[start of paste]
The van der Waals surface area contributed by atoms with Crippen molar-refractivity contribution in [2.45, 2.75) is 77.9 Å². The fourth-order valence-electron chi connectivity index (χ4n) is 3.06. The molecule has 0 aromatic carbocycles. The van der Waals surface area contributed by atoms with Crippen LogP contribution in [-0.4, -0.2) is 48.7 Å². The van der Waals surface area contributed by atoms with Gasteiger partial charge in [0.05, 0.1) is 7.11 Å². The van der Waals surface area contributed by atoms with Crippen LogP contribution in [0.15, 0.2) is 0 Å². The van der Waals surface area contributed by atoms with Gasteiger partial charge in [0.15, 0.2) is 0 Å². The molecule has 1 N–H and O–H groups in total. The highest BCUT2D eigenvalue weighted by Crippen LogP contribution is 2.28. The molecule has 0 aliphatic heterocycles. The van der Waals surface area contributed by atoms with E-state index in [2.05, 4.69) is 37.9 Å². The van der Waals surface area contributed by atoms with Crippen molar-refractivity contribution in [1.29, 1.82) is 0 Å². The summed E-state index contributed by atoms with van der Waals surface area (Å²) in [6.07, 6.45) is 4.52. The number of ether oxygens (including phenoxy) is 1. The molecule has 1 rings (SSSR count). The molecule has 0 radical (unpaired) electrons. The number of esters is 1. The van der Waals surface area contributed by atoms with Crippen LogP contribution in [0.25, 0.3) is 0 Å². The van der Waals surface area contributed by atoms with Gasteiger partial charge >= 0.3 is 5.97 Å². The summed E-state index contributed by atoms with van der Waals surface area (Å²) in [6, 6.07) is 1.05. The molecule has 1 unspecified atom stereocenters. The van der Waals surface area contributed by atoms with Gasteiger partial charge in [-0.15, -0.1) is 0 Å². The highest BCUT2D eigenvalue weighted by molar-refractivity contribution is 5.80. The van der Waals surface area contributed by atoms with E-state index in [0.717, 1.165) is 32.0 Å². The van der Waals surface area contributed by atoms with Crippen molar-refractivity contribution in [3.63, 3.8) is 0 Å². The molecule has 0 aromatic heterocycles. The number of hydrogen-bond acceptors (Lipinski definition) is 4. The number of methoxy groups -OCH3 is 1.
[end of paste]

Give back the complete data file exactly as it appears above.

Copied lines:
The van der Waals surface area contributed by atoms with Crippen molar-refractivity contribution in [2.45, 2.75) is 77.9 Å². The fourth-order valence-electron chi connectivity index (χ4n) is 3.06. The molecule has 0 aromatic carbocycles. The van der Waals surface area contributed by atoms with Crippen LogP contribution in [-0.4, -0.2) is 48.7 Å². The van der Waals surface area contributed by atoms with Gasteiger partial charge in [0.05, 0.1) is 7.11 Å². The van der Waals surface area contributed by atoms with Crippen LogP contribution in [0.15, 0.2) is 0 Å². The van der Waals surface area contributed by atoms with Gasteiger partial charge in [0.15, 0.2) is 0 Å². The molecule has 1 N–H and O–H groups in total. The highest BCUT2D eigenvalue weighted by Crippen LogP contribution is 2.28. The molecule has 0 aliphatic heterocycles. The van der Waals surface area contributed by atoms with E-state index in [2.05, 4.69) is 37.9 Å². The van der Waals surface area contributed by atoms with Crippen molar-refractivity contribution in [1.29, 1.82) is 0 Å². The summed E-state index contributed by atoms with van der Waals surface area (Å²) in [6.07, 6.45) is 4.52. The number of ether oxygens (including phenoxy) is 1. The molecule has 1 rings (SSSR count). The molecule has 0 radical (unpaired) electrons. The number of esters is 1. The van der Waals surface area contributed by atoms with Crippen LogP contribution in [0.25, 0.3) is 0 Å². The van der Waals surface area contributed by atoms with Gasteiger partial charge >= 0.3 is 5.97 Å². The summed E-state index contributed by atoms with van der Waals surface area (Å²) in [6, 6.07) is 1.05. The molecule has 1 unspecified atom stereocenters. The van der Waals surface area contributed by atoms with Gasteiger partial charge in [-0.15, -0.1) is 0 Å². The highest BCUT2D eigenvalue weighted by molar-refractivity contribution is 5.80. The van der Waals surface area contributed by atoms with E-state index in [0.717, 1.165) is 32.0 Å². The van der Waals surface area contributed by atoms with Crippen molar-refractivity contribution in [3.63, 3.8) is 0 Å². The molecule has 0 aromatic heterocycles. The number of hydrogen-bond acceptors (Lipinski definition) is 4. The number of methoxy groups -OCH3 is 1.